As you read this article, winter probably seems far away. But winter storms—including hurricanes, windstorms, snow and ice—are coming soon. Is your business prepared?

Winter storms rank third in terms of the dollar value of damage they cause, second only to hurricanes and tornadoes… [757 word article, September 2011]

Directors and officers liability insurance (D&O) policies are nonstandard, so they can vary greatly from insurer to insurer. In this issue we’ll discuss some of the many provisions that could appear in your D&O policy and what they mean to your coverage.

The Typical D&O Policy Contains Two Parts:… [723 word article, July 2011]

Identified cargo thefts cost U.S. businesses approximately $171 million in 2010, estimated the National Insurance Crime Bureau (NICB). However, that figure only includes identified thefts. Coming up with more accurate estimates is difficult, since authorities in different jurisdictions often categorize the crime differently, and the FBI only recently began including cargo theft as a separate category in its Uniform Crime Report (UCR)… [674 word article, July 2011]

Just five years ago, Twitter didn’t exist. Today, users send one billion Tweets every week. Facebook has more than 500 million users. And blogs are multiplying like rabbits. The informal give-and-take that makes these social media effective communication channels can also make them dangerous.

The immediacy and reach of social media also make them problematic for risk managers. Potential exposures include:… [746 word article, July 2011]

The federal Fair Credit Reporting Act (FCRA) requires employers to do the following when using credit reports:

·  Before requesting a credit report, tell the applicant or employee that a credit check will be requested, and obtain the individual’s consent… [364 word article, May 2011]

Between 2006 and 2010, the number of personal bankruptcies grew more than 2.5 times. And today, more than 40 percent of families spend more than they earn. With so many individuals on the financial brink, what credit information can employers use in hiring, and how?

The Society of Human Resource Management (SHRM) reports that about 60 percent of employers use credit reports in hiring… [705 word article, May 2011]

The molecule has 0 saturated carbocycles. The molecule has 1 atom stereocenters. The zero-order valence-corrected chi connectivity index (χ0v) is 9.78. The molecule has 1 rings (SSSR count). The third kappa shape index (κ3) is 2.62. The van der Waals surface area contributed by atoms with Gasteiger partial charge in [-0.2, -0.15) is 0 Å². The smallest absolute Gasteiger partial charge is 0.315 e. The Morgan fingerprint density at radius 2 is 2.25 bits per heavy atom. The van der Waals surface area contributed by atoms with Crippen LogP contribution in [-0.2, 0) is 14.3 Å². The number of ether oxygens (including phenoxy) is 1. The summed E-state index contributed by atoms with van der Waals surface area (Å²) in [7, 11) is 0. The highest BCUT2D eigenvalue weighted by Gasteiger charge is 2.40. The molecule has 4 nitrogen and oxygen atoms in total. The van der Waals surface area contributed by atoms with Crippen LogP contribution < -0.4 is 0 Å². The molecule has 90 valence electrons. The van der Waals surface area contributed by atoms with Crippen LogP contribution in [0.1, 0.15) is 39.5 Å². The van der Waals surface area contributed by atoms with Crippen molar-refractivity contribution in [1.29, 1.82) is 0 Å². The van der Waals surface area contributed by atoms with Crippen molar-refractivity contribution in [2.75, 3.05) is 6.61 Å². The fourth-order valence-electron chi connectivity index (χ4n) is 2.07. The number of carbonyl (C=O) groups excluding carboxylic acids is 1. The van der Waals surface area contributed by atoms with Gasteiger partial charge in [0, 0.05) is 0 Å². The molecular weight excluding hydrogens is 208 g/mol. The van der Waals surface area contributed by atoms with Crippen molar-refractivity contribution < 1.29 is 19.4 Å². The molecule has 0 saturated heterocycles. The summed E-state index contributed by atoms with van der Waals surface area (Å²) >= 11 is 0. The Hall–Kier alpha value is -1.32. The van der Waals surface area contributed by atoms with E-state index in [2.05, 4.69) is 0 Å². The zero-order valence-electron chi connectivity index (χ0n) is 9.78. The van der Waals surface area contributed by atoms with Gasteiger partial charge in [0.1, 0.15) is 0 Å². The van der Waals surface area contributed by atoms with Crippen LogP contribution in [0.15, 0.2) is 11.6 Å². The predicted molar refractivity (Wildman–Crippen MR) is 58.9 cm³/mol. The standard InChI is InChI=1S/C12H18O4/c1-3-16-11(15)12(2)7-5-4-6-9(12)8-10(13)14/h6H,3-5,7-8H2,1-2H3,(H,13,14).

In 2010, fires in nonresidential structures cost 90 civilian lives, caused 1,620 civilian injuries and led to $2.6 billion in direct damages. The following suggestions will help you prevent fire.

Fires need tinder, or easily combustible materials, and oxygen to start. If a spark, electrical short, excess heat or other ignition source contacts tinder where oxygen is present, a fire will likely start… [684 word article, May 2011]

The Americans with Disabilities Act Amendments Act (ADAAA) became effective on May 24, 2011. It added to the protections under the Americans with Disabilities Act (ADA) and expanded employers' responsibilities.

When it passed the ADAAA, Congress intended to reinstate a “broad scope of protection” to the disabled by expanding the definition of “disability.”… [610 word article, May 2011]

The majority of American adults are overweight or obese, yet studies have found that weight discrimination is increasing. One recent study found it was as prevalent as racial discrimination. Is weight discrimination the new frontier in employment law?

The study mentioned above used a subjective measure, individuals’ perceptions of being discriminated against for their weight… [947 word article, March 2011]

An insurance policy is a legal contract between an individual or organization (the insured) and an insurer. Although millions of dollars in claims payments can be at stake, too few insureds bother to read their policy. The following primer will help you understand the parts of a policy and some things to look for… [949 word article, March 2011]